The 1970 Leonard Cohen University of Wisconsin-Madison Concert, The Anti-War Movement, & Joe Way

bringhome

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Madison – Brigadoon with a touch of Havana
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Leonard Cohen

 

DrHGuy Note: This extraordinary personal account of the 1970 Leonard Cohen University of Wisconsin-Madison Concert and its sociopolitical context has been unavailable recently.1 Now, however, Cohencentric, in cooperation with the author, Joe Way, is proud to publish the report in its entirety. I heartily recommend this article, written at a time when the Gulf War was this country’s key political issue, not only to Leonard Cohen fans but also to anyone interested in the social protests and peace movement of the late Sixties and early Seventies, the contentions over the war in Viet Nam, or the atmosphere in which the Boomer Generation made the transition from adolescence to adulthood.

1970 Leonard Cohen Madison Concert Review by Joe Way

“The fifteen minutes of the sixties” (as Leonard Cohen has characterized them) wore on into the summer and fall of 1970. Examine this timeline:

  • May 4, 1970. Four students are killed and eight wounded by National Guard troops in an anti-Viet Nam demonstration at Kent State University in Ohio.
  • August 24, 1970. Sterling Hall (in which is housed the Army Math Research Center) at the University of Wisconsin-Madison is destroyed by a homemade bomb killing one young researcher in another Viet Nam war protest.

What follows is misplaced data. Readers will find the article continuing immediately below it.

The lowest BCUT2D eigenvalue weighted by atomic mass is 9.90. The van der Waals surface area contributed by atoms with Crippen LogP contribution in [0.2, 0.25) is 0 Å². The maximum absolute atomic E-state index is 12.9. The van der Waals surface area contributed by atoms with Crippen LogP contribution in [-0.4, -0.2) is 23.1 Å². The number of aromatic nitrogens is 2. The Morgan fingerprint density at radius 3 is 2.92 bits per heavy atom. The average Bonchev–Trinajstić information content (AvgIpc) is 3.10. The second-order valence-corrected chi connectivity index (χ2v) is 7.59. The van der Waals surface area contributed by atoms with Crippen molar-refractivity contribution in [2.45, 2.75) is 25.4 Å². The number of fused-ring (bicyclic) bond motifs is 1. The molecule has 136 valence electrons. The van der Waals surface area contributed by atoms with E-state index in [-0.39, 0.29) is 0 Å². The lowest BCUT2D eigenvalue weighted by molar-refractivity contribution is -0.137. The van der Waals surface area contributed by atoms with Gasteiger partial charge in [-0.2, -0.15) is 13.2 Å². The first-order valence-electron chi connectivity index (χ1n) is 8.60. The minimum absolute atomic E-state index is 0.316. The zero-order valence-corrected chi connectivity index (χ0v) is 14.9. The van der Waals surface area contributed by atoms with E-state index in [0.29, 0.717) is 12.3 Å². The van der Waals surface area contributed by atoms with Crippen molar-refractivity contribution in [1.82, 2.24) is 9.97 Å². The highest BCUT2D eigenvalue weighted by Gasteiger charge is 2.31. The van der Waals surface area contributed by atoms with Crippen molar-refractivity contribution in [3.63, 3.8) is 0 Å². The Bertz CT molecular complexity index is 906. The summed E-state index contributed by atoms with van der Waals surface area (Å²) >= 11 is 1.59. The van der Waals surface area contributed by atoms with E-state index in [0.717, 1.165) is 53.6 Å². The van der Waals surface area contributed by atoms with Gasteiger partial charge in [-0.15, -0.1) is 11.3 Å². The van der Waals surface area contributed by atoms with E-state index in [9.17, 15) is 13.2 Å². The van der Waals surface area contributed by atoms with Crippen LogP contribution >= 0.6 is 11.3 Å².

• August 31, 1970. Leonard Cohen performs at 4 AM at the Isle of Wight festival following a Jimi Hendrix appearance that according to Ira Nadel “set the stage on fire.” Leonard first appeared in pajamas, but then followed his seventeen song set with a fourteen minute encore that according to Kris Kristofferson was “the damnedest thing you ever saw – he charmed the beast.”
  • September 18, 1970. Jimi Hendrix dies in his sleep.
  • October 4, 1970. Janis Joplin dies at 27.
  • October 5, 1970. British Trade Commissioner, James Cross, is kidnapped by FLQ (Front de liberation du Quebec) terrorists in Westmount, Leonard Cohen’s childhood Montreal home area. (Read the FLQ’s communiqué and demands after kidnapping Cross.)
  • October 10, 1970. Quebec reporter, Pierre Laporte, is kidnapped by FLQ (Front de liberation du Quebec) terrorists.
  • October 16, 1970. Pierre Trudeau implements Canada’s War Powers Act establishing martial law. When questioned about the act, an angry Trudeau replies: “There’s a lot of bleeding hearts around who just don’t like to see people with helmets and guns. All I can say is go on and bleed.” (View the CBC interview clip with Prime Minister Trudeau where he made this comment.)
  • October 17, 1970. Pierre Laporte is found dead in a car trunk.
  • October 30, 1970. Leonard Cohen performs at the Wisconsin Student Association sponsored, anti-war, “Bring them Home from Viet Nam” Homecoming celebration at the University of Wisconsin Field House in Madison.

 

manchild Insert here an eighteen year old freshman from a very small town in northern Wisconsin called, “Tigerton” who arrived in Madison somewhere in the middle of September 1970 to start his college life. The people of Tigerton were concerned that he would turn communist and lose his religion on this godless campus. That person was me.

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  1. Portions of this material were posted Feb 16, 2009 at 1HeckOfAGuy.com, a predecessor of Cohencentric. []